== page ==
If you’d have told me three years ago that my self care routine would be turning off my phone for 12 hours or eating half a jar of peanut butter on the sofa without guilt, I wouldn’t have believed you. But for me it really has become that minimal – just giving my body what it needs when it needs it. 

So how do you find your self care? We’ve got some suggestions on how to properly look after the most important thing in your world: you! 

Get outside

Wherever you are, take a break and go for a walk in nature. Japanese researcher and medical doctor Qing Li brought forest bathing to the world’s attention with his book “Forest Bathing: How Trees Can Help You Find Health and Happiness”. Li says trees are the key to what makes us all healthier and happier. So get back to your roots – literally! 

Establish boundaries

It’s a word we often hear but do we really know what boundaries are? Personal boundaries are our own personal limits – we build them according to what we know we need to be protected from. Whilst they can be hard to set, start by getting to know what yours are; think of situations where you’ve felt unease, frustration, anger or hurt. These can indicate when your boundaries may have been crossed and where you need to start placing limits around what you’re willing to accept. 

Quit the negative self-talk

Make a note of how you talk to yourself when you’re trying on that new pair of workout leggings, or after an awkward meeting with your boss. Would you say the same to a friend? Try talking to yourself the way you would to someone you love; it’s not the easiest but it’s an incredible tool to practice being wonderfully kind to yourself.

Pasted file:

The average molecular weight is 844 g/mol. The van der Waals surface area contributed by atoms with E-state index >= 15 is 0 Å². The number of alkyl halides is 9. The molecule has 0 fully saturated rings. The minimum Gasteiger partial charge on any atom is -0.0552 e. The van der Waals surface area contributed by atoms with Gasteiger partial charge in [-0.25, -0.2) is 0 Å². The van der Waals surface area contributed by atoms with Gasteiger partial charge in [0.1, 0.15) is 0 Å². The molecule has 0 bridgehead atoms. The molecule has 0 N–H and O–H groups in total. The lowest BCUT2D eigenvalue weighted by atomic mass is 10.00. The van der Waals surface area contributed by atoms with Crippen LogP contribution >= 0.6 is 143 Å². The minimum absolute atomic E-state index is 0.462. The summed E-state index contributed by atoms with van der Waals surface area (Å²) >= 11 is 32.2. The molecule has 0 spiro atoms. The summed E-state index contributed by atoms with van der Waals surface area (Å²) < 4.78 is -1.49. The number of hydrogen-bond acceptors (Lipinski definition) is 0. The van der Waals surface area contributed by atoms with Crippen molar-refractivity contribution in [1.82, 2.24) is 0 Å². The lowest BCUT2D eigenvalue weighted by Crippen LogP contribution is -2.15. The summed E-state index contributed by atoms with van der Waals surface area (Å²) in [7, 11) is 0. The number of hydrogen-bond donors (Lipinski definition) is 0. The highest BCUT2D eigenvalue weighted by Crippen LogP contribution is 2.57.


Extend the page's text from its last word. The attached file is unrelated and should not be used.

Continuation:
Practice saying no

It’s a beautiful word, we swear! Just remember that “no” is a complete sentence; it doesn’t need to be followed by an explanation. And ultimately, by saying no to the things that aren’t important or don’t serve us, we allow ourselves the time to say yes to the things that matter. 

Stop the “shoulds”

We often use this as a way of moving forwards towards our goals, but the effect of using this word too much can also conjure up feelings of regret and shame over our shortcomings. Stop with all the “shoulds” and start focusing on what you’re doing well now. 

Don’t fake it

Natural never goes out of style, so just be true to yourself and get rid of anything that doesn’t feel like it serves you anymore. There is no better gift to yourself than being unapologetically you. 

Start a meditation practice

Love it or hate it, meditation is medically proven to quieten the sympathetic nervous system (our fight or flight response) and activate our parasympathetic (our rest response). If you’re not the sort to enjoy sitting in silence with your thoughts for 10 minutes, try a guided app or a moving meditation, like mindful walking.

What does self care look like for you? Show us your self care at @liv.magazine!